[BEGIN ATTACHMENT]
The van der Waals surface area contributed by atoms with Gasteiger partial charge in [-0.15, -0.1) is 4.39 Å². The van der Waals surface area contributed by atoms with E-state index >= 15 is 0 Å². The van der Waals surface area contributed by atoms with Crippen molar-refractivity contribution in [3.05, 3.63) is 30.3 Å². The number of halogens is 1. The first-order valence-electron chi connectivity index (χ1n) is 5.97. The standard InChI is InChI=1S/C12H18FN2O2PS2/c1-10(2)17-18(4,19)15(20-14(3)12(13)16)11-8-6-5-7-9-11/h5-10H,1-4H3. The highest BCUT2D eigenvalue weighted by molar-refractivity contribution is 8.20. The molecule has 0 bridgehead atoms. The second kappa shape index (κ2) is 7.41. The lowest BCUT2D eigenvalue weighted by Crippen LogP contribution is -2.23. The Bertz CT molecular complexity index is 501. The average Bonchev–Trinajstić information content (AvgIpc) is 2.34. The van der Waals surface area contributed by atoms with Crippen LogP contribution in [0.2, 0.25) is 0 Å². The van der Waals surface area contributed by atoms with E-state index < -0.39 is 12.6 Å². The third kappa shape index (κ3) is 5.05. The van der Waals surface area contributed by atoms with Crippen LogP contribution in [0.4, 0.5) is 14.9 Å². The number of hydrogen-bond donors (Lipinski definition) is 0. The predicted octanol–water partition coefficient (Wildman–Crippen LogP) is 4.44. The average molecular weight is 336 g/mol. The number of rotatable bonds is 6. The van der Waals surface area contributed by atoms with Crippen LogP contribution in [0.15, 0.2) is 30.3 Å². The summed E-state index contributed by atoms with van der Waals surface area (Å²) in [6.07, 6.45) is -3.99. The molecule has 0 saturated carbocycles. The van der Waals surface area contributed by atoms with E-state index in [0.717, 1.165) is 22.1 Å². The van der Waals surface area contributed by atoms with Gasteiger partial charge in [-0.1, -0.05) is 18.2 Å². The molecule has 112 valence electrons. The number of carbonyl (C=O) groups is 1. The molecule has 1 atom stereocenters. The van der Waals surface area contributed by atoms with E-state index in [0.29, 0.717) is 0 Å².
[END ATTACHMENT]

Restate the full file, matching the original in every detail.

The van der Waals surface area contributed by atoms with Gasteiger partial charge in [-0.15, -0.1) is 4.39 Å². The van der Waals surface area contributed by atoms with E-state index >= 15 is 0 Å². The van der Waals surface area contributed by atoms with Crippen molar-refractivity contribution in [3.05, 3.63) is 30.3 Å². The number of halogens is 1. The first-order valence-electron chi connectivity index (χ1n) is 5.97. The standard InChI is InChI=1S/C12H18FN2O2PS2/c1-10(2)17-18(4,19)15(20-14(3)12(13)16)11-8-6-5-7-9-11/h5-10H,1-4H3. The highest BCUT2D eigenvalue weighted by molar-refractivity contribution is 8.20. The molecule has 0 bridgehead atoms. The second kappa shape index (κ2) is 7.41. The lowest BCUT2D eigenvalue weighted by Crippen LogP contribution is -2.23. The Bertz CT molecular complexity index is 501. The average Bonchev–Trinajstić information content (AvgIpc) is 2.34. The van der Waals surface area contributed by atoms with Crippen LogP contribution in [0.2, 0.25) is 0 Å². The van der Waals surface area contributed by atoms with E-state index < -0.39 is 12.6 Å². The third kappa shape index (κ3) is 5.05. The van der Waals surface area contributed by atoms with Crippen LogP contribution in [0.4, 0.5) is 14.9 Å². The number of hydrogen-bond donors (Lipinski definition) is 0. The predicted octanol–water partition coefficient (Wildman–Crippen LogP) is 4.44. The average molecular weight is 336 g/mol. The number of rotatable bonds is 6. The van der Waals surface area contributed by atoms with Crippen LogP contribution in [0.15, 0.2) is 30.3 Å². The summed E-state index contributed by atoms with van der Waals surface area (Å²) in [6.07, 6.45) is -3.99. The molecule has 0 saturated carbocycles. The van der Waals surface area contributed by atoms with E-state index in [0.717, 1.165) is 22.1 Å². The van der Waals surface area contributed by atoms with Gasteiger partial charge in [-0.1, -0.05) is 18.2 Å². The molecule has 112 valence electrons. The number of carbonyl (C=O) groups is 1. The molecule has 1 atom stereocenters. The van der Waals surface area contributed by atoms with E-state index in [0.29, 0.717) is 0 Å².